Many rivers have been drained dry by dams and diversions to meet the surging demand for hydroelectric generators. As an energy source, hydroelectric power is more environmentally sound than coal, Southeast Asia’s main source of energy, because it doesn’t produce large amounts of greenhouse gases. The flipside is that Chinese dams built on its upper reaches are dramatically reducing the flow of the Mekong. A super dam project in Yunnan, for instance, continues to be a bone of contention between China and Vietnam.

Representatives of the 168m people living downstream of China in Myanmar, Cambodia, Laos, Thailand and Vietnam have complained about the negative effects of damming the Mekong, but little is actually being done to curb China’s thirst for water. Meanwhile, Laos and Cambodia are building their own dams along the Lower Mekong, using the water to shore up their respective hydropower industries.

In Thailand, the bulk of dam-building operations is controlled by the Electric Generating Authority of Thailand (Egat). The quasi-governmental agency is the largest financier and customer for countless dams being built on the Mekong’s major tributaries in Laos.

“It’s geopolitics,” observes Jeffrey Crawford, a Bangkok-based consultant for sustainable development. “China has a lot more economic, political and military power than the other countries along the Mekong, so it can pretty much do what it wants and the other countries basically have to go along with it. There haven’t been any negotiating platforms. You have millions of people downstream who rely on this water for their subsistence living and it’s a very real threat that it might not exist in the future.”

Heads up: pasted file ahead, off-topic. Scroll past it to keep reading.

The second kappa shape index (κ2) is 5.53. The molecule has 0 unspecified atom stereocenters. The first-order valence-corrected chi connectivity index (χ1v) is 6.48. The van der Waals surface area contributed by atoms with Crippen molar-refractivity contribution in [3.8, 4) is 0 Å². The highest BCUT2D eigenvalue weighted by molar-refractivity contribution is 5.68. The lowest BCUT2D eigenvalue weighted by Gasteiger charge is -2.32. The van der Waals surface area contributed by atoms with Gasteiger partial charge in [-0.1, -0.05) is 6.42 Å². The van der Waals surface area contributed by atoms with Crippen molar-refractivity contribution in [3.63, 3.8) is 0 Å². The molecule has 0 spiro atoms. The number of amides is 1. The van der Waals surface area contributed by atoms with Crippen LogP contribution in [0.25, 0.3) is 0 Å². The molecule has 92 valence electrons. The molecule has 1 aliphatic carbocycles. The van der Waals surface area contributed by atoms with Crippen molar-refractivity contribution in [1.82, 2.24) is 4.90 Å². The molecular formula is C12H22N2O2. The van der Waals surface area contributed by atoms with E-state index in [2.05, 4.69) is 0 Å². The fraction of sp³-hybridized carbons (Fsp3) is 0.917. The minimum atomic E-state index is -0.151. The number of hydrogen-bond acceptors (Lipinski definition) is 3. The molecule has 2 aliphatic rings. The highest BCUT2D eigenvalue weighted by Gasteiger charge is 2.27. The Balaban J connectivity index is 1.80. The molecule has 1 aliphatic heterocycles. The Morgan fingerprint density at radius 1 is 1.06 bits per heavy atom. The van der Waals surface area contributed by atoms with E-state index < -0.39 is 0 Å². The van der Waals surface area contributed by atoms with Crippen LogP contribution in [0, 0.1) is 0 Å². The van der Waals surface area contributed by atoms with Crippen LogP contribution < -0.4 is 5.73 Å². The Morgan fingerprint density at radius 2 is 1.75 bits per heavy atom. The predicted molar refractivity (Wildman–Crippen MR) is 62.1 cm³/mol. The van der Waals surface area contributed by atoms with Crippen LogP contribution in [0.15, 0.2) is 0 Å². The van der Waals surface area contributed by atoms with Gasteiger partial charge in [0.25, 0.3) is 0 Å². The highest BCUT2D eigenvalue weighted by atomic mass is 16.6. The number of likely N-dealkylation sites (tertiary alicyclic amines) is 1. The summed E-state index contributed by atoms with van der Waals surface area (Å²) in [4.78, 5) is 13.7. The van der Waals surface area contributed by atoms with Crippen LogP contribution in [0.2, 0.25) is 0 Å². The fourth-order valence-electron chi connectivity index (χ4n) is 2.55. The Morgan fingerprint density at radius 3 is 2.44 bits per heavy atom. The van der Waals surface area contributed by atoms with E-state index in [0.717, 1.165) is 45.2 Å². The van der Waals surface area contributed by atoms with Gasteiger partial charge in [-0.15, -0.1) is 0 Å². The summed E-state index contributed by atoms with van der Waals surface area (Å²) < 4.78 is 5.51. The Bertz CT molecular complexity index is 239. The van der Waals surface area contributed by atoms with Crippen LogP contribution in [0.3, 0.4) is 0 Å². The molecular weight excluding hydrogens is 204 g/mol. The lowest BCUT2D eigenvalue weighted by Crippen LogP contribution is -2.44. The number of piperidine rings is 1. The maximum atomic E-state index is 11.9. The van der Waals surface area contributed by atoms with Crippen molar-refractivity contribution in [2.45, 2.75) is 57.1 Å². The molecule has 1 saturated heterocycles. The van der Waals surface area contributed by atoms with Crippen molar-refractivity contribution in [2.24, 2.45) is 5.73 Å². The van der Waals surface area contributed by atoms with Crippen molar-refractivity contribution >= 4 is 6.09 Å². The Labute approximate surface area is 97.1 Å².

By damming the Mekong, countries inadvertently threaten the very water they seek to divert. Experts claim dams alter the timing and flow of the river’s natural hydrology and hold back flood-borne silt. Most importantly, water that traditionally flowed to communities most in need do not now reach them. In addition, the once-thriving Mekong Delta is rapidly becoming part of the South China Sea. Along the way, scores of freshwater marine species are disappearing, along with the fishermen who earned a living from them. Likewise, rice does not flourish in saltwater, which destroys whole crops. In Vietnam, about 40% of the county’s rice is produced in the delta, where 17m people live and work.

While agriculture is a primary source of income for the majority in Southeast Asia, it is also water intensive. With food production tied to water, declining access and availability will threaten already deprived people. Corruption is also prevalent, as poorly paid public administrators sell off water rights to corporations to fund their political campaigns.

“These are democracies we are dealing with here, but they are very fragile democracies,” Crawford explains. “Politicians are often tied to private interests. You see it in Cambodia a lot where with very weak contracts, Chinese state-legislated enterprises are coming in and buying up major amounts of land to produce food, bringing in Chinese workers and exporting the food back to China.

“Cambodia has an abundance of water resources for its people, but they are not getting access to it because of the corporations that are coming in and exporting these water resources. You can’t export a huge tanker of water, but what you can export is the food that requires water to produce it. And you can export bottled water.”

After decades of conflict, Southeast Asia could become the stage for a new kind of warfare as countries race to grab those last reserves of life-giving H2O.

“It’s a race right now,” Crawford explains, “and it can be felt on an international level. A 2008 World Bank report talked about water being the new oil. Think about it. Look at the wars that have been fought over oil and that’s just to support transportation and some economic activity. Water is the cornerstone of basic human existence. How much will people be willing to fight for that?”